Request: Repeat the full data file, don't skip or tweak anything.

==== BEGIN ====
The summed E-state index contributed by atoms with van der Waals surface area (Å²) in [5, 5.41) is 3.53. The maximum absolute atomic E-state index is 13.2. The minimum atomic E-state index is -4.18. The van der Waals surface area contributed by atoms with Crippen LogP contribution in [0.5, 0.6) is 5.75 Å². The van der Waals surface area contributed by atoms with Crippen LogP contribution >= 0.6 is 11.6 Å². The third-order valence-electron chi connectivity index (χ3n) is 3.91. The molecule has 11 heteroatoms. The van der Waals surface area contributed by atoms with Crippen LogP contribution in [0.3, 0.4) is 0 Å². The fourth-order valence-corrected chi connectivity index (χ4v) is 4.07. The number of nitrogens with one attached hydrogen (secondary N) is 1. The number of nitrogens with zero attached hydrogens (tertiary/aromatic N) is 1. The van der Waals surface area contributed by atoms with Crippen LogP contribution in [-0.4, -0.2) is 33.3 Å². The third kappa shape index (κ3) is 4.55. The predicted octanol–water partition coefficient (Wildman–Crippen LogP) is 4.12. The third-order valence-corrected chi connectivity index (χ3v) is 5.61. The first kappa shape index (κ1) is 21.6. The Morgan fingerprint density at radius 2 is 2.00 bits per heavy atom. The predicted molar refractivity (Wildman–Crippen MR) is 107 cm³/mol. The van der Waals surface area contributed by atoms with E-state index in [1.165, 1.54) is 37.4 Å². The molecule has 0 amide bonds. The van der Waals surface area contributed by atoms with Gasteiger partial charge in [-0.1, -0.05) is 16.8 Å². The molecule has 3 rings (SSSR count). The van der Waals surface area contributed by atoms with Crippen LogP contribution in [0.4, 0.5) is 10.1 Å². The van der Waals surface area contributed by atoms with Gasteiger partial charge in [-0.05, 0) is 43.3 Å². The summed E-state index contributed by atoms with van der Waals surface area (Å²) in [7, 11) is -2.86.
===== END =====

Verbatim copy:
The summed E-state index contributed by atoms with van der Waals surface area (Å²) in [5, 5.41) is 3.53. The maximum absolute atomic E-state index is 13.2. The minimum atomic E-state index is -4.18. The van der Waals surface area contributed by atoms with Crippen LogP contribution in [0.5, 0.6) is 5.75 Å². The van der Waals surface area contributed by atoms with Crippen LogP contribution >= 0.6 is 11.6 Å². The third-order valence-electron chi connectivity index (χ3n) is 3.91. The molecule has 11 heteroatoms. The van der Waals surface area contributed by atoms with Crippen LogP contribution in [0.3, 0.4) is 0 Å². The fourth-order valence-corrected chi connectivity index (χ4v) is 4.07. The number of nitrogens with one attached hydrogen (secondary N) is 1. The number of nitrogens with zero attached hydrogens (tertiary/aromatic N) is 1. The van der Waals surface area contributed by atoms with Crippen LogP contribution in [-0.4, -0.2) is 33.3 Å². The third kappa shape index (κ3) is 4.55. The predicted octanol–water partition coefficient (Wildman–Crippen LogP) is 4.12. The third-order valence-corrected chi connectivity index (χ3v) is 5.61. The first kappa shape index (κ1) is 21.6. The Morgan fingerprint density at radius 2 is 2.00 bits per heavy atom. The predicted molar refractivity (Wildman–Crippen MR) is 107 cm³/mol. The van der Waals surface area contributed by atoms with E-state index in [1.165, 1.54) is 37.4 Å². The molecule has 0 amide bonds. The van der Waals surface area contributed by atoms with Gasteiger partial charge in [-0.1, -0.05) is 16.8 Å². The molecule has 3 rings (SSSR count). The van der Waals surface area contributed by atoms with Crippen LogP contribution in [0.4, 0.5) is 10.1 Å². The van der Waals surface area contributed by atoms with Gasteiger partial charge in [-0.05, 0) is 43.3 Å². The summed E-state index contributed by atoms with van der Waals surface area (Å²) in [7, 11) is -2.86.